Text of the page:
How Much Blur? – A Bokeh Calculator

One of the most returning questions on photography forums is which out of two different lenses has the smallest depth of field (DOF). However, what many people actually mean when they ask this is which lens has the best ability to blur the background in their shots. The answers given are not always very clear. However, they could be just that. All it takes is some simple math. This bokeh calculator will give you the answers you are looking for. Add some lenses, select your subject size, and hit update to see the results in a graph!

Add some more

I want to take a shot in landscape orientation, which contains someone's head and shoulders (0.9 x 0.6 meters), a full person (3 x 2 meters), or something completely different, which has a width of meters.

Update!

Background blur versus background distance

Theoretical blur disk diameter as percentage of image width [%]

Generated by http://howmuchblur.com

Distance between subject and background

With this nice little slider you can set the distance range of the graph:

It is important to intepret the results correctly. The first obvious observation to make is that the background blur increases when the background is further away, regardless of focal length or aperture settings. In order to give meaning to the results, think about what kind of shot you want to make, and what distance there will be between the subject and the background.

As you probably have seen by now, the relative blurring ability of lenses is very much dependent on the specifics of your shot. As a rule of thumb it can be concluded that a wider aperture is more important for blurring closer backgrounds, whereas the focal length comes more and more into play when the background is further away. Please note that there are two additional effects which determine the amount of background blur in your shot:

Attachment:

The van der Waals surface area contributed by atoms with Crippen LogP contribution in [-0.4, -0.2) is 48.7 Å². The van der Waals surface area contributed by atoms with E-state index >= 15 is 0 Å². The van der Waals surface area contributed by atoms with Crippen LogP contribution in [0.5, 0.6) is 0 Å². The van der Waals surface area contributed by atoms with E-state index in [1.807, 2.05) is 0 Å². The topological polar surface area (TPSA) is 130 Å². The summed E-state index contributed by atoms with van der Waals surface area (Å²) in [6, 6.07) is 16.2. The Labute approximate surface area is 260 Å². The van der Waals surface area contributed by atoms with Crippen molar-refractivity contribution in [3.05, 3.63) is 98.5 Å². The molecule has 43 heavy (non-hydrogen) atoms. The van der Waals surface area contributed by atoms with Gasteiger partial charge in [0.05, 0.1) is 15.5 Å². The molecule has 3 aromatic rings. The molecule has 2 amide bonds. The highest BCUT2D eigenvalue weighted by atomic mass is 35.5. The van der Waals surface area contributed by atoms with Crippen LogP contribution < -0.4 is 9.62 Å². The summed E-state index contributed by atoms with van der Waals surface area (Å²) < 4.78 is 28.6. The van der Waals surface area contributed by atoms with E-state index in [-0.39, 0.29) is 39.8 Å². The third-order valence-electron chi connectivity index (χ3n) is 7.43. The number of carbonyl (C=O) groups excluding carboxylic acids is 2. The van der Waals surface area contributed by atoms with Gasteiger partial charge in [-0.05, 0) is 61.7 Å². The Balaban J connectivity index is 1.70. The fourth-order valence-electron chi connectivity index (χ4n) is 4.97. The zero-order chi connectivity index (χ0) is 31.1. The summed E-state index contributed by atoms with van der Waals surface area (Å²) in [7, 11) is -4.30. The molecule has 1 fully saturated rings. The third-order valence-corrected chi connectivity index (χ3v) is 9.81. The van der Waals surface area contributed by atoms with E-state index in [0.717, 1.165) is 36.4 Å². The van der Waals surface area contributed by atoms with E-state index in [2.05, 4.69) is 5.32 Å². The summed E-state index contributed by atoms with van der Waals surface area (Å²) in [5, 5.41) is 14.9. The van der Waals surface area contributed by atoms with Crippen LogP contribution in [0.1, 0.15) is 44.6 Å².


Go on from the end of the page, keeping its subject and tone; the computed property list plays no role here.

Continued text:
1. Each lens has its own bokeh characteristics, which can make background blur appear more or less smooth.
  2. A shorter focal length will have a wider field of view, and therefore it is likely that there will be more objects in the background at a closer distance.

You can always link back to this specific comparison by using the following url:

This is version 2.0 of how much blur. Stay tuned for more features and photography greatness. You can always send your suggestions to . And no, I do not support my growing family through this website!

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  • Having taken over howmuchblur.com, your sidebar has taken what was a pleasant wide screen experience and squeezed it into a miserably small space. You’ve basically ruined half the appeal of the site.

  • Malex

    Great tool, thanks!

  • Malex

    how should I enter info for a lens on a micro four third body with a metabone adapter ?
    let’s say the x0.71 Ultra adapter with the Sigma 18-35mm f1.8 on the GH5
    the crop factor becomes 1.42 (2 x 0.71) but how about the Fstop, should we multiply it also (1.8 x 0.71 = 1.27) ? or should I leave it as f1.8 ?

    • I am not familiar with that particular adapter, but if you compensate the crop factor with the 0.71 to 1.41, you should enter the lens characteristics unmodified. Hope that helps.

  • DanR

    Fantastic! I was on the fence about buying the Panasonic 42.5mm F1.7 lens for my G85 camera but this confirmed what everyone is saying about it and I pulled the trigger. Thank you so much!